How the Charitable Giving Works
The organizational learning experiences came fast, with an “FYI” from the IRS. “When you start a 501c3 you’re on probation for 5 years with the IRS,” Lee explains. “You have to file returns or they cancel your 501c3.” After the non-profit reported sales from the sauce, Lee discovered the IRS prevents a non-profit from generating more than 10 percent directly from sales of products and services. “They do this to protect legitimate businesses from disguising businesses as non-profits,” says Lee. “Non-profits can take donations and raffle off items.” So they created an LLC that would sell the sauce and make donations to the 501c3 non-profit.
The non-profit defines very specific rules to clearly specify whom the grants are for: Palo Alto natives who are current residents, who are graduating from an accredited high school in the city. These specifics help avoid unnecessary processing of applicants who don’t really fit with the non-profits’ goals.
The LLC pays for production, labor expenses, co-packer, labels, etc. “We operate as a business and the profits ALL go to the charity.” With no salaries, the non-profit operate on a .5% expense, spending about $200-300 a year for office supplies and equipment. This low expense ratio is almost unheard of!
The Next Small Giant ?
Lee finds himself in the same boat as companies like Red Boat Fish Sauce, whose strength is its core product with additional products in small variations. Most such companies get the pressure to expand. Says Lee, “I’ve been told I need a line of 3-7 products so for people who love my hot sauce they’ll buy the other products. If they like one thing it will lead them to buy another thing.” Lee did make a hotter version of the original, upon request from heat freaks. “Those are the 2 products I can genuinely and sincerely say they started in the back of the firehouse. I’m not sure I could get behind other products [like rub and mustard]. I’m not sure I need to be big and that I want to compromise the genuineness of it.”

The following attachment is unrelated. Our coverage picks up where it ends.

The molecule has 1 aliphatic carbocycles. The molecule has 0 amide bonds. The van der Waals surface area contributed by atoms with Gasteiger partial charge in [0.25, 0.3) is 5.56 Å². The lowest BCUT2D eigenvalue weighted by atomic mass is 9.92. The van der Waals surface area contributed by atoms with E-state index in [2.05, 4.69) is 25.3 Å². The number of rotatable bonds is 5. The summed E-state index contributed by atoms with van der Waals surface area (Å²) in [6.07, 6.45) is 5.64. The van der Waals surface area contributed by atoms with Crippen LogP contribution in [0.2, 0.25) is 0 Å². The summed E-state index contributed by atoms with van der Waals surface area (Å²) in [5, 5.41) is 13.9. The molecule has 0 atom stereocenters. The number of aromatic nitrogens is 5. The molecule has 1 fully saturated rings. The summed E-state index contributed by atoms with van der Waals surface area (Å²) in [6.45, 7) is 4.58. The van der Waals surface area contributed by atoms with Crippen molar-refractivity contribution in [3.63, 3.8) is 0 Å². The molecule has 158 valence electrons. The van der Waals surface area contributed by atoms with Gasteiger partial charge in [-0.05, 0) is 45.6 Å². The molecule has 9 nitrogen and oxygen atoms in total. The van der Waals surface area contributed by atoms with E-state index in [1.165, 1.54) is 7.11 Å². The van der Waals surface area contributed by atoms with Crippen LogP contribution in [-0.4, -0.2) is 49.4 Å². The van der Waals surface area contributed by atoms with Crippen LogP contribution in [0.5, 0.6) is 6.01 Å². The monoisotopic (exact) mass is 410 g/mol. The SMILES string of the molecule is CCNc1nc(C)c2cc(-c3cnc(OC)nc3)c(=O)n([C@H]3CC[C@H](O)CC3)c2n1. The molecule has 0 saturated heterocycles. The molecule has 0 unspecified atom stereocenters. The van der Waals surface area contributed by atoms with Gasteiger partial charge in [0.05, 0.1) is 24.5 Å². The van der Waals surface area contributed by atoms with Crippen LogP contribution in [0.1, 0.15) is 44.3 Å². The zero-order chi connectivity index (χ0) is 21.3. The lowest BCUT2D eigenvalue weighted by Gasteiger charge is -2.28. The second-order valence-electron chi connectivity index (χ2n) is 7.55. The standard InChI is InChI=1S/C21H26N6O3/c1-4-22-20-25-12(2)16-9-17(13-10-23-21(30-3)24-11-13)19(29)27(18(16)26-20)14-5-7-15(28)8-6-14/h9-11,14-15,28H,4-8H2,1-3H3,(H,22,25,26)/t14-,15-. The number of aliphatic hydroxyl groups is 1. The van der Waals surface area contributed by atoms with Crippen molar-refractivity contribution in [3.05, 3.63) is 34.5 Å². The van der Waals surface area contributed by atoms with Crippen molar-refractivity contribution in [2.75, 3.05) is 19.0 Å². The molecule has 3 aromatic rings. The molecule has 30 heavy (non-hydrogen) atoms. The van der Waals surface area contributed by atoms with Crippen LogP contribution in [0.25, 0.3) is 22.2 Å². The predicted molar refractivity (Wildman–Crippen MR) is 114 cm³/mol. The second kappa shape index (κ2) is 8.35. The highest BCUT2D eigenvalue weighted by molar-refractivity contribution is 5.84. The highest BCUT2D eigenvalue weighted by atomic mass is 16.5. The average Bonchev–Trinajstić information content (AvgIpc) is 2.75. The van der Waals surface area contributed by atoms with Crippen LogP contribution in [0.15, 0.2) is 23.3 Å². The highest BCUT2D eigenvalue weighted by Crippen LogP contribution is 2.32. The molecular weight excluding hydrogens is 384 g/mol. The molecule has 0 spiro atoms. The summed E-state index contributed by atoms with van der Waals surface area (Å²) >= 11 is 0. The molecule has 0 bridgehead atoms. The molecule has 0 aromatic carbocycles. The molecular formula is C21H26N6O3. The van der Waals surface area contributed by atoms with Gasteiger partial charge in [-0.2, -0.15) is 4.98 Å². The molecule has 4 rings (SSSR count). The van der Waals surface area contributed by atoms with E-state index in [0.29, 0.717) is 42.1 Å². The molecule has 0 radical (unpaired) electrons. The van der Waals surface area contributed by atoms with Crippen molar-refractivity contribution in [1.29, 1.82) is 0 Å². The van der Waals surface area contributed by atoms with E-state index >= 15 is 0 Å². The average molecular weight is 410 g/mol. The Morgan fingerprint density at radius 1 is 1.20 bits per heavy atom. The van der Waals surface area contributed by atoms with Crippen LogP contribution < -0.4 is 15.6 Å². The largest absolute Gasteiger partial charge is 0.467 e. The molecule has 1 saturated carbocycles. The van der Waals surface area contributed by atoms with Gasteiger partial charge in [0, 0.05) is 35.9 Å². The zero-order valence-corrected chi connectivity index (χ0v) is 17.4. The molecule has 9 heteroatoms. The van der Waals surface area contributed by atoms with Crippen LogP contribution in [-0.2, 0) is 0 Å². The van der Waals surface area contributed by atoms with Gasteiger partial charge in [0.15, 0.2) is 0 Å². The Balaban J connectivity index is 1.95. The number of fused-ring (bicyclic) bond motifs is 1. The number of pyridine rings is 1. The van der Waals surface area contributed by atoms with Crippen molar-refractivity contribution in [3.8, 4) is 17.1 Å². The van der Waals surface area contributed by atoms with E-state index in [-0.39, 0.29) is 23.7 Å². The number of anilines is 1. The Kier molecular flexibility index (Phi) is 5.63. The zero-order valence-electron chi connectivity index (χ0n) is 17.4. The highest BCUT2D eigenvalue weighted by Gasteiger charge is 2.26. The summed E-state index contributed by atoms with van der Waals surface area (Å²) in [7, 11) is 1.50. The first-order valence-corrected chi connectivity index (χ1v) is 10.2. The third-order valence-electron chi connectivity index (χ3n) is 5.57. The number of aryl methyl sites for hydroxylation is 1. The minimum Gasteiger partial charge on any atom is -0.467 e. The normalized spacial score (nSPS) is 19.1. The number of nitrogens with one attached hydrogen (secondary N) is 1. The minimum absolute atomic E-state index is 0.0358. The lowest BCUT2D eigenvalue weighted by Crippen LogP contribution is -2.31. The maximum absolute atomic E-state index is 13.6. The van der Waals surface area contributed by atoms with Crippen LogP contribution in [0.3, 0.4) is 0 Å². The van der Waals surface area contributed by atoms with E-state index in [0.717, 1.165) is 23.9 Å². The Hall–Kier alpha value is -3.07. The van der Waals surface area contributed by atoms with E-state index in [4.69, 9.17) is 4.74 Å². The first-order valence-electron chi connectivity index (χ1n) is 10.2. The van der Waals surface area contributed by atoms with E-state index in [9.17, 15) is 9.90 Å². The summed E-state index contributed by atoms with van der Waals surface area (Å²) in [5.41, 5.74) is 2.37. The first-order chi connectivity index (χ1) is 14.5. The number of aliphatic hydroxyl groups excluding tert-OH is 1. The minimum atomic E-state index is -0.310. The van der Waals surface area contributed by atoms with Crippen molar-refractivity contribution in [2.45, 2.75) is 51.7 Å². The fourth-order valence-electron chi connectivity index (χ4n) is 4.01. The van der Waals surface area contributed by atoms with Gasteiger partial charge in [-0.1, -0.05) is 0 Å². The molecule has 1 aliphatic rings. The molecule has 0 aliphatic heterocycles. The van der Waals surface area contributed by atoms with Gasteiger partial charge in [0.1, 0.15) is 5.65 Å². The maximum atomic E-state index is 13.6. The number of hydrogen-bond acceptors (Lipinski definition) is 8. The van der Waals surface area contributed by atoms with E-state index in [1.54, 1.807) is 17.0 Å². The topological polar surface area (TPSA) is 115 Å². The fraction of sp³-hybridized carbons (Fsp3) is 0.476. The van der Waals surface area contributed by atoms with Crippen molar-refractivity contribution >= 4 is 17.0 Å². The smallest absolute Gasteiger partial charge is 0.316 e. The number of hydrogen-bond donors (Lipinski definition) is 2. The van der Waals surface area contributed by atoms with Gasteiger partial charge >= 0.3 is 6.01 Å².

What the company is doing is sure to spread the brand even farther: .25 ounce single-serve hot sauce pouches, sold in cartons of 500, which can serve as a tasting business card.
The Family Business and Scholarship Legacy
Lee retired a year ago from the fire department, where he was (and still is) the youngest person to ever be hired there at 20. To date the non-profit has given 92 scholarships away. Says Lee, “I could not be prouder that we have given these scholarships away. I’ve had a lot of assistance but the ball has been in my court over these 10 years.” He sends the check to the school that they’re going to so the students can pursue the field of their choice. “We had someone go to a beauty college and someone else go to Dartmouth…and everything in between.”
For the most part, Palo Alto Firefighters has been a one-man show although he and his kids send out packages as well as make a 250 mile loop around the Bay Area dropping off orders to retailers.
Now many years of fishing and golfing in his line of sight, Lee has reduced his hours to part-time. The kids now work part-time for the LLC — his daughter handling email and accounting, his son handling logistics. They get paid a part-time wage and are soaking in great learning experiences — much like the kids receiving the scholarships from their hard work.
Take This Away…
- A great product sells itself!
- The LLC – Non-profit combination is necessary to fit with IRS laws.
- Planning goes a long way (as someone with a career in the “emergency” field, Lee is a huge fan of planning)
- Stick to your vision and your heart.
- Make your mid-life crisis your legacy.